As the population ages, the need for care and the cost of providing that care will increase significantly. Men are likely to need LTC for an average of 2.2 years and women for 3.7 years, according to HHS’s Administration on Aging.[3] Unfortunately, private insurance for long-term care is hard to find, public insurance programs offer limited coverage or have restricted eligibility, and most people have not saved sufficiently for the cost of such care.

The Cost of Long-Term Care

The cost of LTC in 2018 reached an estimated $849 billion, according to data from the Kaiser Family Foundation (KFF) and the American Association of Retired Persons (AARP), when accounting for both paid services as well as the value of unpaid care, up from an estimated $725 billion in 2017.[4] Changing demographics and increasing rates of chronic conditions will drive up these costs over the next few decades. Health Affairs projects that 54 percent of seniors will not have sufficient financial resources to pay for LTC, even though many people pay nothing for their care, at least at the outset. Unpaid caregivers, typically a family member, provide an estimated 80 percent of care to individuals still living at home.[5] AARP estimated in 2014 that 43.5 million people had served as an unpaid caregiver at some point in the year.[6]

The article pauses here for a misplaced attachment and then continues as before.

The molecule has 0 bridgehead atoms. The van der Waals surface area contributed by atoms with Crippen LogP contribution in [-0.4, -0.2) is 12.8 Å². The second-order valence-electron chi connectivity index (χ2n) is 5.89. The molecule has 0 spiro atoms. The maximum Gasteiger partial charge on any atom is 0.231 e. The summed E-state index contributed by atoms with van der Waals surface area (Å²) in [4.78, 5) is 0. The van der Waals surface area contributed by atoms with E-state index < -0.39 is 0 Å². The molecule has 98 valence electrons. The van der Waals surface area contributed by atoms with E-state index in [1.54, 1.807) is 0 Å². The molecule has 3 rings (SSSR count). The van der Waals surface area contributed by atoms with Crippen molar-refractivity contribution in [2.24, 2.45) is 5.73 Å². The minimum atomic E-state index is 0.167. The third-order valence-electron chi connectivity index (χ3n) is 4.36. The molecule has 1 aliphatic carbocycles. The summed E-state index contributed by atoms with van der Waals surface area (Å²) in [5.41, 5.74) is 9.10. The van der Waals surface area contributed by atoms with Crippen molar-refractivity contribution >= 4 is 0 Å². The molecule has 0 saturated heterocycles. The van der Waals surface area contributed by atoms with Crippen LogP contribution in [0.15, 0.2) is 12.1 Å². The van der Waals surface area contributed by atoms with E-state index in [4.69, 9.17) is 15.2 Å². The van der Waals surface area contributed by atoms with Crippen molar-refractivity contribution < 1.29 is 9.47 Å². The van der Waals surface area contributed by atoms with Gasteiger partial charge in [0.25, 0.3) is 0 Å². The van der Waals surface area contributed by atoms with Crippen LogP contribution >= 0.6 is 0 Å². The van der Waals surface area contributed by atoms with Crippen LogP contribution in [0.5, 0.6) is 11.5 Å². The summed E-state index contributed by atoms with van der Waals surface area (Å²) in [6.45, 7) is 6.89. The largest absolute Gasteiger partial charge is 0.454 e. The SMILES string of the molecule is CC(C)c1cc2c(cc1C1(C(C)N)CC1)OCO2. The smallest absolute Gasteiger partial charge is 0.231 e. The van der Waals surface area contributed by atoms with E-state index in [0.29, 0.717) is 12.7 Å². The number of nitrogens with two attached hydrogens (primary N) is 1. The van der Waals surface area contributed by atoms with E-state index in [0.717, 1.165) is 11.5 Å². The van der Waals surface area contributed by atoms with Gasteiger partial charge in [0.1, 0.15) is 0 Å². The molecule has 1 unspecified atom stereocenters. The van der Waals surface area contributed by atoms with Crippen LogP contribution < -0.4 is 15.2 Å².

Supply and demand for LTC are moving in opposite directions. Demand for long-term care will grow as the population ages. By 2050, the number of people aged 85 or older will triple and the number of people using paid LTC services in any setting will nearly double from 14 million in 2018 to 27 million. The amount and complexity of care for each person will likely increase as well because of the increasing number of chronic conditions per individual.[7] People with three to four chronic conditions are three times as likely to need help with ADLs or IADLs as people with just one or two chronic conditions.[8] The increasing demand will strain the supply of caregivers due to the caregiver demographic relatively shrinking: The population aged 64 and younger will only increase by 12 percent during this period.[9] The number of people aged 45-64 for each person aged 80 or older will be reduced to three by 2050 (down from a ratio of 7:1 currently).[10]